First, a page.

“She is older than her brother,” explained Tyene, as if he were some fool. “By law the Iron Throne should pass to her.”

  “By Dornish law.”

  “When good King Daeron wed Princess Myriah and brought us into his kingdom, it was agreed that Dornish law would always rule in Dorne. And Myrcella is in Dorne, as it happens.”

  “So she is.” His tone was grudging. “Let me think on it.”

  Tyene grew cross. “You think too much, Uncle.”

  “Do I?”

  “Father said so.”

  “Oberyn thought too little.”

  “Some men think because they are afraid to do.”

  “There is a difference between fear and caution.”

  “Oh, I must pray that I never see you frightened, Uncle. You might forget to breathe.” She raised a hand…

  The captain brought the butt of his longaxe down upon the marble with a thump. “My lady, you presume. Step from the dais, if it please you.”

  “I meant no harm, Captain. I love my uncle, as I know he loved my father.” Tyene went to one knee before the prince. “I have said all I came to say, Uncle. Forgive me if I gave offense; my heart is broken all to pieces. Do I still have your love?”

  “Always.”

  “Give me your blessing, then, and I shall go.”

  Doran hesitated half a heartbeat before placing his hand on his niece’s head. “Be brave, child.”

  “Oh, how not? I am his daughter.”

  No sooner had she taken her leave than Maester Caleotte hurried to the dais. “My prince, she did not… here, let me see your hand.” He examined the palm first, then gently turned it upside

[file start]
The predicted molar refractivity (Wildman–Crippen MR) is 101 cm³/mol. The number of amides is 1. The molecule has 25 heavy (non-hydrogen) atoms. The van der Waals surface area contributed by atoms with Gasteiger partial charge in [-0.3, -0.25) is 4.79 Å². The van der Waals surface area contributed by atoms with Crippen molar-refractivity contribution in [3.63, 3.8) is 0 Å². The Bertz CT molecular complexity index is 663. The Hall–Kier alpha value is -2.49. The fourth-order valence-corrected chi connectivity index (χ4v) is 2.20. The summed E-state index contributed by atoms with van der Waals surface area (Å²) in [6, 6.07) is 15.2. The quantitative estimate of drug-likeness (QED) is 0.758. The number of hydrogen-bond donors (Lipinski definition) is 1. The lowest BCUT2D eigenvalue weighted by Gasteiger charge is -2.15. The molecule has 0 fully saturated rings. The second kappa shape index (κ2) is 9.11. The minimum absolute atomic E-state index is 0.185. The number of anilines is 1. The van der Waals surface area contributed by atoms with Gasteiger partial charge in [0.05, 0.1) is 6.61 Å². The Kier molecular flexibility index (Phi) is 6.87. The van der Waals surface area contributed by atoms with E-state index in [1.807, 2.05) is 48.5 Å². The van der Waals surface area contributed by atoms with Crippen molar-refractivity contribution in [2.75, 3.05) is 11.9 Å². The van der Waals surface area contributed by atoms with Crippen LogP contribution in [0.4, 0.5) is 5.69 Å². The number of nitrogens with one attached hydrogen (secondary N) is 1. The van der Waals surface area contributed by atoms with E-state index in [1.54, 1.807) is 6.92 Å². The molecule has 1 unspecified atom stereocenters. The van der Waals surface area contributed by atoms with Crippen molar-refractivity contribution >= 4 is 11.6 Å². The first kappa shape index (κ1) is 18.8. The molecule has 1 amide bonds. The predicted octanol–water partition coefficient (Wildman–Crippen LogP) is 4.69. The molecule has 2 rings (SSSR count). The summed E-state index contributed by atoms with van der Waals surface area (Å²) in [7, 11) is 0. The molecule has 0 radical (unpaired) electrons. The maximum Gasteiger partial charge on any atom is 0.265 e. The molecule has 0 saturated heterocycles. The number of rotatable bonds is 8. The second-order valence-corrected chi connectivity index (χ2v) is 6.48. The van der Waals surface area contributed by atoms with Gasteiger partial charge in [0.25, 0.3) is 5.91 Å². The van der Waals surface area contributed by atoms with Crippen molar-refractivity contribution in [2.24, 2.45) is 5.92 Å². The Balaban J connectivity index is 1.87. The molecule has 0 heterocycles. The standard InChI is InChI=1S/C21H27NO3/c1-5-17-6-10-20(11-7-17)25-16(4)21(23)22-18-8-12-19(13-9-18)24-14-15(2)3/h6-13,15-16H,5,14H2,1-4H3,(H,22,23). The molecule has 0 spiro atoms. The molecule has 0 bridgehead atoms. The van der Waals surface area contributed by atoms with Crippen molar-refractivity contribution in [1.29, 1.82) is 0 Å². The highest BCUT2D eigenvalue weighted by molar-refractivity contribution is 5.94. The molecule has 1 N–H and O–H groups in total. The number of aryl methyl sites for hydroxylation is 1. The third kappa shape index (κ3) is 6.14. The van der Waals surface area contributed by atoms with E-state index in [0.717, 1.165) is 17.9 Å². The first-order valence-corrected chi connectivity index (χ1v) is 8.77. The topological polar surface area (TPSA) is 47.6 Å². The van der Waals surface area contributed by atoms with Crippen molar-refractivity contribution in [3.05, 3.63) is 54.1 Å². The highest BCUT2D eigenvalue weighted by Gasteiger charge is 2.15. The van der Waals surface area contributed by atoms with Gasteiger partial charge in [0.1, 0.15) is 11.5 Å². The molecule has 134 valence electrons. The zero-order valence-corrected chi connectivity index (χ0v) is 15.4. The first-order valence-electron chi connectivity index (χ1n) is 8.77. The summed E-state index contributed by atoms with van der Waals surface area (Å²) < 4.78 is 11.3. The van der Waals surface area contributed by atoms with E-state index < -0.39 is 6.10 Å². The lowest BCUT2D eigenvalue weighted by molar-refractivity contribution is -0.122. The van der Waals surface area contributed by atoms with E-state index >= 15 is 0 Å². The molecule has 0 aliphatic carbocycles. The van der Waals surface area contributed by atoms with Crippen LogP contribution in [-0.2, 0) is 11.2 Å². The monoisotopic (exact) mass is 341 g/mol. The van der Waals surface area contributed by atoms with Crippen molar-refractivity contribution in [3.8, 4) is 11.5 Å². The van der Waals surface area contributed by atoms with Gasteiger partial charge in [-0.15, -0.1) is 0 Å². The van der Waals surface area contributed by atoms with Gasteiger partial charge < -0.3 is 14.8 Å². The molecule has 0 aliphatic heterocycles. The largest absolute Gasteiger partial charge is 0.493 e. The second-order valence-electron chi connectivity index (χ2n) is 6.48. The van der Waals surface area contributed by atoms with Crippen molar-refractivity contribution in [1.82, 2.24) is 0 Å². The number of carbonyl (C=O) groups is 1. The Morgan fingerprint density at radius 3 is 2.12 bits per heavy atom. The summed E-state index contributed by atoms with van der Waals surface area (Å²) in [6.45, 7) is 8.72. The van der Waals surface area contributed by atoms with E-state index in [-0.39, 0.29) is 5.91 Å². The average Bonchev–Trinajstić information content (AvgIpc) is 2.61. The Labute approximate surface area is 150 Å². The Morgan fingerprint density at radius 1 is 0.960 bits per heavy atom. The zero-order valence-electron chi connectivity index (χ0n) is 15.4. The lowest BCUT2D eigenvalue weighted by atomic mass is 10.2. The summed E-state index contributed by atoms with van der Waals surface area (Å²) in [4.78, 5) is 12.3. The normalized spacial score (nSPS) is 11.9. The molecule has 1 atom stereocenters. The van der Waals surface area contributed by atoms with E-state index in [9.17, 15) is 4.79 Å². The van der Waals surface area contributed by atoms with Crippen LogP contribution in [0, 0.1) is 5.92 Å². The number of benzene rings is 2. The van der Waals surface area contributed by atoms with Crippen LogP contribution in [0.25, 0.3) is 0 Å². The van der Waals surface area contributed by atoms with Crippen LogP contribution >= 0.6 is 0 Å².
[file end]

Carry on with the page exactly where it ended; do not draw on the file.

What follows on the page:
down to sniff at the back of the prince’s fingers. “No, good. That is good. There are no scratches, so…”

  The prince withdrew his hand. “Maester, could I trouble you for some milk of the poppy? A thimble cup will suffice.”

  “The poppy. Yes, to be sure.”

  “Now, I think,” Doran Martell urged gently, and Caleotte scurried to the stairs.

  Outside the sun had set. The light within the dome was the blue of dusk, and all the diamonds on the floor were dying. The prince sat in his high seat beneath the Martell spear, his face pale with pain. After a long silence he turned to Areo Hotah. “Captain,” he said, “how loyal are my guards?”

  “Loyal.” The captain did not know what else to say.

  “All of them? Or some?”

  “They are good men. Good Dornishmen. They will do as I command.” He thumped his longaxe on the floor. “I will bring the head of any man who would betray you.”

  “I want no heads. I want obedience.”

  “You have it.” Serve. Obey. Protect. Simple vows for a simple man. “How many men are needed?”

  “I will leave that for you to decide. It may be that a few good men will serve us better than a score. I want this done as quickly and as quietly as possible, with no blood spilled.”

  “Quick and quiet and bloodless, aye. What is your command?”

  “You will find my brother’s daughters, take them into custody, and confine them in the cells atop the Spear Tower.”

  “The Sand Snakes?” The captain’s throat was dry. “All… all eight, my prince? The little ones, also?”

  The prince considered. “Ellaria’s girls are too young to be a danger, but there are those who might seek to use them against me. It would be best to keep them safe in hand. Yes, the little ones as well… but first secure Tyene, Nymeria, and Obara.”

  “As my prince commands.” His heart was troubled. My little princess will mislike this. “What of Sarella? She is a woman grown, almost twenty.”